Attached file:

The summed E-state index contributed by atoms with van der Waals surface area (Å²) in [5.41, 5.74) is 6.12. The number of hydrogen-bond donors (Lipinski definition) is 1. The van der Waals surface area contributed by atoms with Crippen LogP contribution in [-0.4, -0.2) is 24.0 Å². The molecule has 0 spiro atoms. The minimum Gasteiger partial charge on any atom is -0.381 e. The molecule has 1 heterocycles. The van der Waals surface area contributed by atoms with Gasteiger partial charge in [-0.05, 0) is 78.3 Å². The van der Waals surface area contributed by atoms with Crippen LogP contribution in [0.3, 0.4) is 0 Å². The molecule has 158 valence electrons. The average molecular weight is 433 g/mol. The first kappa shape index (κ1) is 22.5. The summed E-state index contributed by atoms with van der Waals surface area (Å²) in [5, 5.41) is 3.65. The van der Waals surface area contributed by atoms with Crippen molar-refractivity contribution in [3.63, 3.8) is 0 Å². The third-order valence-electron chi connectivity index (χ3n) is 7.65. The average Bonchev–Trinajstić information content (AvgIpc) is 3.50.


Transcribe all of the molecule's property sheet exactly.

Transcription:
The summed E-state index contributed by atoms with van der Waals surface area (Å²) in [5.41, 5.74) is 6.12. The number of hydrogen-bond donors (Lipinski definition) is 1. The van der Waals surface area contributed by atoms with Crippen LogP contribution in [-0.4, -0.2) is 24.0 Å². The molecule has 0 spiro atoms. The minimum Gasteiger partial charge on any atom is -0.381 e. The molecule has 1 heterocycles. The van der Waals surface area contributed by atoms with Gasteiger partial charge in [-0.05, 0) is 78.3 Å². The van der Waals surface area contributed by atoms with Crippen LogP contribution in [0.3, 0.4) is 0 Å². The molecule has 158 valence electrons. The average molecular weight is 433 g/mol. The first kappa shape index (κ1) is 22.5. The summed E-state index contributed by atoms with van der Waals surface area (Å²) in [5, 5.41) is 3.65. The van der Waals surface area contributed by atoms with Crippen molar-refractivity contribution in [3.63, 3.8) is 0 Å². The third-order valence-electron chi connectivity index (χ3n) is 7.65. The average Bonchev–Trinajstić information content (AvgIpc) is 3.50.